Black Business Month: Meet the Detroit visual artist creating unique prints, shirts & more

Posted at 6:22 AM, Aug 16, 2021
and last updated 2021-08-16 06:22:10-04

August is National Black Business Month, and we're introducing 7 Action News viewers and readers to a thriving local Black-owned business.

From hospitality to beauty, home services and retail, all month long, we're shining a light on the struggles and triumphs of these businesses and their owners.

Related: Celebrating Black Business Month: Skinphorea celebrates grand opening of new Detroit location

Visual artist James Morris wants to talk to you in any way he can. It's often through his work. You've likely seen his pieces being worn around the city. What you may not know is that they're created in his 132-square-foot home studio.

Morris started Definitive Style Exclusive (DSE) in 2008. He fused together his visual art, graphic and clothing design with a brick & mortar shop in Downtown Detroit at Broadway and Grand River.

It's a neighborhood his grandmother also had a thriving gallery in for decades, so art and a love for the city are in his blood.

“The basis of DSE is creating conversation through design and imagery," he said. "The goal has always been to create pieces that stimulate the mind and get someone to look at it and say “hmmm..”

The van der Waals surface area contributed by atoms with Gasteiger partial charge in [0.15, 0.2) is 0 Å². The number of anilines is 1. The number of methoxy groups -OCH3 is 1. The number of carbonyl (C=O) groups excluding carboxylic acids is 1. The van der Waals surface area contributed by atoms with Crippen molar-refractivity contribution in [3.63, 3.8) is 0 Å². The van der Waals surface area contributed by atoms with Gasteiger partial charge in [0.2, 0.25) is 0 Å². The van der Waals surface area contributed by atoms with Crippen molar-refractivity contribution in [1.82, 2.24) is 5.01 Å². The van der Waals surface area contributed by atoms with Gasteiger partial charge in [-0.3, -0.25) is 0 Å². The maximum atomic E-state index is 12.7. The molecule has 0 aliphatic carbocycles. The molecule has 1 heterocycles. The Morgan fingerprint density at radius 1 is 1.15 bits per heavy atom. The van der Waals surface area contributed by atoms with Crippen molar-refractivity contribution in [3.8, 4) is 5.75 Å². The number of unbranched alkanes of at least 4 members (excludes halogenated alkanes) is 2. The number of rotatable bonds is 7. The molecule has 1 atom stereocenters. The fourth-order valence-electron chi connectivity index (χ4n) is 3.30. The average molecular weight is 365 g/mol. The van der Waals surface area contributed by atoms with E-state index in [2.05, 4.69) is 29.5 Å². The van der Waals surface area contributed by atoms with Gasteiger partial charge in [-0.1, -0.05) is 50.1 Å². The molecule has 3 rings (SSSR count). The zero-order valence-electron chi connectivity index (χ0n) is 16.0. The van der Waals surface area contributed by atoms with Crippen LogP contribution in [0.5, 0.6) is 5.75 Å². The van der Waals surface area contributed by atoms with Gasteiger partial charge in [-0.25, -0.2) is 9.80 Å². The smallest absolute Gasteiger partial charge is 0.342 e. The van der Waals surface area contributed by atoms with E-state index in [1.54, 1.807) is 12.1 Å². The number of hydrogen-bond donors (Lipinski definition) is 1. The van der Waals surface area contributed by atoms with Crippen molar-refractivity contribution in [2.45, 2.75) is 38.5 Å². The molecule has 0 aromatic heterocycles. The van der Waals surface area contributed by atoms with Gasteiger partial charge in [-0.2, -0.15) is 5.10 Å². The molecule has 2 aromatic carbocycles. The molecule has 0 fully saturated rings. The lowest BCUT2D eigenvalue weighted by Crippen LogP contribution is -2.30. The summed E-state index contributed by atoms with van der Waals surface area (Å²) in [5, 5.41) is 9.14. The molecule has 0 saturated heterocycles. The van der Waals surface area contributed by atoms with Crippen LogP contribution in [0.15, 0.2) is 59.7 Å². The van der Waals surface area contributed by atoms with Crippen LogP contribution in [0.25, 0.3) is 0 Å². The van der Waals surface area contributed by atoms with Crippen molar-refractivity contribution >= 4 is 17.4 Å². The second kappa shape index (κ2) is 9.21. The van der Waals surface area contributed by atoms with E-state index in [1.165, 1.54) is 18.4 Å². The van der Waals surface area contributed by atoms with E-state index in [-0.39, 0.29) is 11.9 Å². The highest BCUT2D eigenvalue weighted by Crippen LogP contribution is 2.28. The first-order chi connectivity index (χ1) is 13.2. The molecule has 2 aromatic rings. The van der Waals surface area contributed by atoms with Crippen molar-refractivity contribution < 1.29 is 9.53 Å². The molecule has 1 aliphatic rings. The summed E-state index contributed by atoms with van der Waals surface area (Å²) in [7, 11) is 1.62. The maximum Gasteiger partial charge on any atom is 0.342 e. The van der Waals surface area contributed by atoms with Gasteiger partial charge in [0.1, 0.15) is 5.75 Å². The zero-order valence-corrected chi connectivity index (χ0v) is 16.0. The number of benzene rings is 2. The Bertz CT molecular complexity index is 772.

One piece, aptly named "Unapologetic," reads "I'm Black, get over it."

“That stems from just sitting in my shop and seeing people who would look at the work, look at the shop, and then see me and them immediately walk off," he said. "So eventually it got to a point where that phrase got stuck in my head.”

DSE sells other items like bags, jewelry, pins, candles and new collage prints.

“They’re all based on people who have had influence in my life," he said.

Many of them are Black leaders and Civil Rights icons, like a striking limited-edition James Baldwin print.

Morris created all of them, and eventually found that having a store took time away from the actual creating because he had to be there. In 2018, he ditched his physical store and moved everything online, so even before COVID-19, he was doing the bulk of his work at home.

“I love creating home just because it’s comfortable. What online did for me was allow me to reach that larger audience," he said.

He's now sold in nearly all 50 states and 17 countries outside of the U.S.

“There may be pieces that maybe only so many get. So from an entrepreneurial standpoint sometimes it’s not necessarily the most popular but at the same time it’s something that’s necessary," he said.